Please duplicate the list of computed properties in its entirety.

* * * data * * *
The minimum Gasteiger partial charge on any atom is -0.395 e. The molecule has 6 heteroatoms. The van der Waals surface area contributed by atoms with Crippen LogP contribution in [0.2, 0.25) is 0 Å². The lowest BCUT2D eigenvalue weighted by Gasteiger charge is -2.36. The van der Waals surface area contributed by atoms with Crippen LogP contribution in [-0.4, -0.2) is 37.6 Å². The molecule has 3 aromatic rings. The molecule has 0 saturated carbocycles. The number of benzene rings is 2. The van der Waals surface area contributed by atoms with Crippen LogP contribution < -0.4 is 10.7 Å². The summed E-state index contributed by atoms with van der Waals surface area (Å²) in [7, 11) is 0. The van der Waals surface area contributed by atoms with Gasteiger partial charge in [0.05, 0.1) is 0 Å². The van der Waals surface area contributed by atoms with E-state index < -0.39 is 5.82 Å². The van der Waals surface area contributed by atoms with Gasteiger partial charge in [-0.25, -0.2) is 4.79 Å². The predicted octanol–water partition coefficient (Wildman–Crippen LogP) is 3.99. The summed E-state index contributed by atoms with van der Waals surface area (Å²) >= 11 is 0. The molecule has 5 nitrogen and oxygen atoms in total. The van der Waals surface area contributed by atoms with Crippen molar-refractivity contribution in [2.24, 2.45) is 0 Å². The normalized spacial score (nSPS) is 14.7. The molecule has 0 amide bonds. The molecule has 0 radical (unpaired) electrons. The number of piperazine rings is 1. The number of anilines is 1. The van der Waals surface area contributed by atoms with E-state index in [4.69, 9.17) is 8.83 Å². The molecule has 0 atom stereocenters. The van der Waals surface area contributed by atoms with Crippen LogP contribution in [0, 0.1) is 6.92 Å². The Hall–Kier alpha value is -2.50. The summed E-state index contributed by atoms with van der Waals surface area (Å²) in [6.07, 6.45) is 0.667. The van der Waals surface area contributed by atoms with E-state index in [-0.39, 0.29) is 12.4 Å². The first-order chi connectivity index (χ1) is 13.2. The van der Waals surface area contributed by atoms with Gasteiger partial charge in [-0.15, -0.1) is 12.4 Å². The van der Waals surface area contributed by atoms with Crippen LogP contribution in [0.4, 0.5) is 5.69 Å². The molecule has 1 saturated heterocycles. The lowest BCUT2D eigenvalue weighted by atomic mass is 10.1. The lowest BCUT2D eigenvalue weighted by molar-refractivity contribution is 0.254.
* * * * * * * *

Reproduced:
The minimum Gasteiger partial charge on any atom is -0.395 e. The molecule has 6 heteroatoms. The van der Waals surface area contributed by atoms with Crippen LogP contribution in [0.2, 0.25) is 0 Å². The lowest BCUT2D eigenvalue weighted by Gasteiger charge is -2.36. The van der Waals surface area contributed by atoms with Crippen LogP contribution in [-0.4, -0.2) is 37.6 Å². The molecule has 3 aromatic rings. The molecule has 0 saturated carbocycles. The number of benzene rings is 2. The van der Waals surface area contributed by atoms with Crippen LogP contribution < -0.4 is 10.7 Å². The summed E-state index contributed by atoms with van der Waals surface area (Å²) in [7, 11) is 0. The van der Waals surface area contributed by atoms with Gasteiger partial charge in [0.05, 0.1) is 0 Å². The van der Waals surface area contributed by atoms with E-state index < -0.39 is 5.82 Å². The van der Waals surface area contributed by atoms with Gasteiger partial charge in [-0.25, -0.2) is 4.79 Å². The predicted octanol–water partition coefficient (Wildman–Crippen LogP) is 3.99. The summed E-state index contributed by atoms with van der Waals surface area (Å²) >= 11 is 0. The molecule has 5 nitrogen and oxygen atoms in total. The van der Waals surface area contributed by atoms with Crippen molar-refractivity contribution in [2.24, 2.45) is 0 Å². The normalized spacial score (nSPS) is 14.7. The molecule has 0 amide bonds. The molecule has 0 radical (unpaired) electrons. The number of piperazine rings is 1. The number of anilines is 1. The van der Waals surface area contributed by atoms with E-state index in [4.69, 9.17) is 8.83 Å². The molecule has 0 atom stereocenters. The van der Waals surface area contributed by atoms with Crippen LogP contribution in [0, 0.1) is 6.92 Å². The Hall–Kier alpha value is -2.50. The summed E-state index contributed by atoms with van der Waals surface area (Å²) in [6.07, 6.45) is 0.667. The van der Waals surface area contributed by atoms with E-state index in [-0.39, 0.29) is 12.4 Å². The first-order chi connectivity index (χ1) is 13.2. The van der Waals surface area contributed by atoms with Gasteiger partial charge in [-0.15, -0.1) is 12.4 Å². The van der Waals surface area contributed by atoms with Crippen LogP contribution in [0.4, 0.5) is 5.69 Å². The molecule has 1 saturated heterocycles. The lowest BCUT2D eigenvalue weighted by atomic mass is 10.1. The lowest BCUT2D eigenvalue weighted by molar-refractivity contribution is 0.254.